One Mother’s Response to the High Cost of Daily Childcare
When Michele Hansen and her husband started planning for the birth of their daughter, they quickly realized that to afford daycare at $24,000 per year, they were going to need an additional income stream.
“Day care is more expensive than state college tuition in a majority of states, including the District of Columbia, where we lived,” said Hansen. “People are expected to come up with this chunk of money out of pocket. I don’t know how anyone does it.” While she and her husband could try to “crush it” at work, she believed they weren’t going to come up with an additional $24,000 through conventional means. That’s when they started talking about starting a business together.
She had a background in product development, and her husband was a developer. They knew that with their skills, they could create an online business with relatively limited upfront capital.
The first product they launched was an app called Open Nearby, which showed you the opening hours of stores nearby. At the time, in 2013, Google didn’t have this capability. Today, of course, we can see this information with any Google search. They incorporated seven days after their daughter was born, and launched it three months later.
“Open Nearby was a side project,” said Hansen, “It wasn’t a straight sprint from the second we realized we needed more money, to doing this. We weren’t that organized or efficient.”
Parenting Made Them More Focused
In fact, they became even more focused after their daughter was born. “When you have no control over most of your time, it becomes that much more important to make the most of that time you do have.” she recalls. Instead of spending time watching television, like they did when she was pregnant, they would work on the app.
It was while working on Open Nearby that Hansen and her husband uncovered an even greater need in the market for geocoding software to translate addresses into latitude and longitude coordinates. At the time, they were focused on one specific area (a country), and they were mapping all of their data in the app. She explains: “We had this app and it had about 5,000 stores in it. In order to display a map online, you have to have the latitude and longitude coordinates of these addresses. At the time, you could get 2,500 addresses free per day, or you could sign up for an enterprise contract and pay tens of thousands of dollars for many more addresses than we needed.” However, if you needed 5,000 addresses, you were above the 2,500 threshold, but below the enterprise tier. That’s when they realized the middle of the market was not being served.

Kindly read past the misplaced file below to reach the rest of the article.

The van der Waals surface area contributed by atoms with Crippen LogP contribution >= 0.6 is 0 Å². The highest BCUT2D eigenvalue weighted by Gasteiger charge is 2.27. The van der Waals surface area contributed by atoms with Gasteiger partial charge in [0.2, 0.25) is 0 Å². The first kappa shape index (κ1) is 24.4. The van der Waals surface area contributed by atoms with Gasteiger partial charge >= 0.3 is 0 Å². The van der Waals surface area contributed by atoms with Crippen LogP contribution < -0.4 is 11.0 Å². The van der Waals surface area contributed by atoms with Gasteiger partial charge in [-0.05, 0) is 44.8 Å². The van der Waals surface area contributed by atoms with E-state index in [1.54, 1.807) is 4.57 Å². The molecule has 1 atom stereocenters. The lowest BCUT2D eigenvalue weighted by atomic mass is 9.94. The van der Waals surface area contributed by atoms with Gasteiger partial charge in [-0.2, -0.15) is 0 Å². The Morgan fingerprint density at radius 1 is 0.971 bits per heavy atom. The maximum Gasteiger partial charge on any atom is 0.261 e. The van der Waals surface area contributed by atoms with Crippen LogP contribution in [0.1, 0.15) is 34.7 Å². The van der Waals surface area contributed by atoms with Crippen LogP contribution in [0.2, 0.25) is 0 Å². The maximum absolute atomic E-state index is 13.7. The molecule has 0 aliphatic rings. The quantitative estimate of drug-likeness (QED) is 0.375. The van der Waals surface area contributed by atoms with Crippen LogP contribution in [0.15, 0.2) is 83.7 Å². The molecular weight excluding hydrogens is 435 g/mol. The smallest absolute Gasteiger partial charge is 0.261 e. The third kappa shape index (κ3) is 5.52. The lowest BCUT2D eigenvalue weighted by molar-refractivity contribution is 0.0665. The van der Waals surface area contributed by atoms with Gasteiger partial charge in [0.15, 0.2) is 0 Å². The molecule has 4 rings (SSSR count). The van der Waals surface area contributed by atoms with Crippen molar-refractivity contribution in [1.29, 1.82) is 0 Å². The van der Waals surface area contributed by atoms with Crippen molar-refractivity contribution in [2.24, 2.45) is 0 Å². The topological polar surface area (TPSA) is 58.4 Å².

Her husband found a way to create his own geocoder for the app, and as they talked to other developers in this space, they realized other people had the same problem. So they decided to release their geocoder as a product, and let other people pay for however many addresses they needed above 2,500.
“We launched in January 2014, and we had 1,000 users very quickly,” she says. “It was very clear to us that this was a problem that people wanted solved. From that first month, the product was cash flow positive. It wasn’t a lot of cash, but it was paying for its servers.”
From Side Hustle to Full Time Gig
For four years, Hansen and her husband worked daily on what would become Geocodio, for one to two hours a night. In late 2017, it has grown enough to become Hansen’s full time gig, and she left her job. “I never predicted it would become my full time job,” she explains. “If you look at our revenue line, it is a fairly smooth, upward line. We grew organically.”
Making the jump into Geocodio full time was necessitated by the product’s success. They had too much work to do. “We would have customers asking us questions during the work day and wanting to have calls with us,” she recalls, “it got to a point where we were hoping that people would be understanding and not expect a response immediately.”
Today, Hansen focuses on having jobs-to-be done interviews with users to build a better understanding of the market, see what they need, and understand what problems her users are trying to solve. “Without these interviews, I wouldn’t know what questions to ask of my data, or what questions to ask of the market in general.”
Like parenting, her entrepreneurship journey continues to be a work-in-progress, and she shared that she wasn’t prepared for the loneliness of working from home. Today, she organizes meetups to support fellow entrepreneurs and connect with other humans while focusing on Geocodio’s users and making her product more useful.
This article was originally published on Women@Forbes.